"There are figures in Merkel's [Christian Democrat] party that would never sign up to it, but in a few years if France is picking up and there is no reversal of reform in the periphery then the German position could soften."
Government borrowing costs in the eurozone have diverged sharply since the debt crisis. Germany's 10-year debt currently yields just 0.3%, while Portugal's comparable yield is 3.1% and Greece's is over 6%.
The Greek yield was nearly 11% in March 2015, before the European Central Bank began buying government bonds as part of its quantitative easing policy. The central bank has since acquired some €1.5 trillion of eurozone sovereign bonds, but is expected to stop buying altogether at some point in 2018, and the withdrawal of central bank support could see weaker economies' borrowing costs begin to rise once more.
Speaking at the Brussels Economic Forum on June 1, the European Commissioner for Economic and Financial Affairs, Pierre Moscovici, said common eurozone bonds would help sever the 'doom loop' between the borrowing costs of banks and their domestic sovereigns, caused by banks holding large amounts of their own governments' bonds.
"In the short-to-medium term, sovereign bond-backed securities could serve that purpose. But in the longer run, the development of a genuine euro area safe asset is absolutely necessary," he said.
Any pooling of debt is still a long way off - the Commission paper said the instruments could be introduced between 2020 and 2025, as part of "completing the Economic and Monetary Union architecture."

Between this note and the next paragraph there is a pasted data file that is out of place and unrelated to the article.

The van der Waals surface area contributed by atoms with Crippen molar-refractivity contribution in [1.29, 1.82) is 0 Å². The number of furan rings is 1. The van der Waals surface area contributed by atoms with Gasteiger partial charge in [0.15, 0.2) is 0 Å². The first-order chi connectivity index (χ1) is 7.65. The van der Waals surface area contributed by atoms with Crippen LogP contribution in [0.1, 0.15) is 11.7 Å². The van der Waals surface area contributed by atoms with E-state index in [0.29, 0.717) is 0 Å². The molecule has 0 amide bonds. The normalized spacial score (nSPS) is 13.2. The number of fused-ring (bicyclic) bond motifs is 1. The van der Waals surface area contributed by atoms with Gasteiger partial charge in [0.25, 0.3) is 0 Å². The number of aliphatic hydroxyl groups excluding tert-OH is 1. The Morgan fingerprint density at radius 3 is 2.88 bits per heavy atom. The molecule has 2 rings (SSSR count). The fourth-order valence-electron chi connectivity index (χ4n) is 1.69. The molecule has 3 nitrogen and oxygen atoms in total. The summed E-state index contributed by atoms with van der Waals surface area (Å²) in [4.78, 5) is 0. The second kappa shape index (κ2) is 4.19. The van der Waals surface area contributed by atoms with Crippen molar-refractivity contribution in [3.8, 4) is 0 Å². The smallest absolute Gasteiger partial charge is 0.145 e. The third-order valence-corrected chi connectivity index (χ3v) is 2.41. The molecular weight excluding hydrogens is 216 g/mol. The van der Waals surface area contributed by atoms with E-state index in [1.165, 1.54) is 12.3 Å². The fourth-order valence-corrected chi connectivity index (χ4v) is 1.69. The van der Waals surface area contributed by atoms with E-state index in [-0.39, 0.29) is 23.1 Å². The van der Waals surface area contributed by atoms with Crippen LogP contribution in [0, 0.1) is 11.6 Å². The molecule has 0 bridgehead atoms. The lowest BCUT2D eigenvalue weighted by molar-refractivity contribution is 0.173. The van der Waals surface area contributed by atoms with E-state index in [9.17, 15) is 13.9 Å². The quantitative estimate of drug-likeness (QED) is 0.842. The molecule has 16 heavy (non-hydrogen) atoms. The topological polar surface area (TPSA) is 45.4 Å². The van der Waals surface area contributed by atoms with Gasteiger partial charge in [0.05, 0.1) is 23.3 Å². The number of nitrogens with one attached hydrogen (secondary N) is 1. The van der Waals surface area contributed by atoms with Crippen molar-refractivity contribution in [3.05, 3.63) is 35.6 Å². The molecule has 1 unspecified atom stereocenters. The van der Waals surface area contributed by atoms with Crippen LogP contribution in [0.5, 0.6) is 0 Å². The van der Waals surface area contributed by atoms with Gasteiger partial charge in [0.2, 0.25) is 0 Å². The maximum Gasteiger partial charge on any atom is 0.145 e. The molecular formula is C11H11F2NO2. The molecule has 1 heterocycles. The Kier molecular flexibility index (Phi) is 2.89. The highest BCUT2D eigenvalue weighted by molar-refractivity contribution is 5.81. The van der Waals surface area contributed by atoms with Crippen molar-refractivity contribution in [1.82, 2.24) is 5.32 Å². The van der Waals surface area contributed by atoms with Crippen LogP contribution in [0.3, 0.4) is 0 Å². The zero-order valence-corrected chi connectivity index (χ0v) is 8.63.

But for the Commission, one of the EU's four governing institutions alongside the ECB, the European Parliament and the European Council, to be talking in such terms about common bonds represents a marked shift in the momentum behind further integration.
Merkel enthusiastically welcomed the victory of Macron, despite his calls for the creation of a eurozone treasury, and at a recent meeting the pair discussed the possibility of altering EU treaties to allow further integration between member states in certain areas.
"Macron knows that shifting German policy will be hard," said Charles Grant, director of the Centre for European Reform, in a note published May 24.
"His plan is to impress the Germans by reforming France – for example by cutting the non-wage costs of employment, lowering the state’s share of economic output and introducing Nordic-style active labor market policies. He hopes that success will give him the credibility to go to Berlin and propose a concordat on the euro and much else."
Macron's chances of achieving such reform have been boosted by polls ahead of the French parliamentary elections. His En Marche! party is on course to win an absolute majority, with between 335 and 355 seats in the 577-seat National Assembly, according to an OpinionWay/ORPI poll on June 1. The poll predicted En Marche! would receive 29% of votes in the first round, ahead of the conservative Republicans on 20% and the far-right National Front on 18%.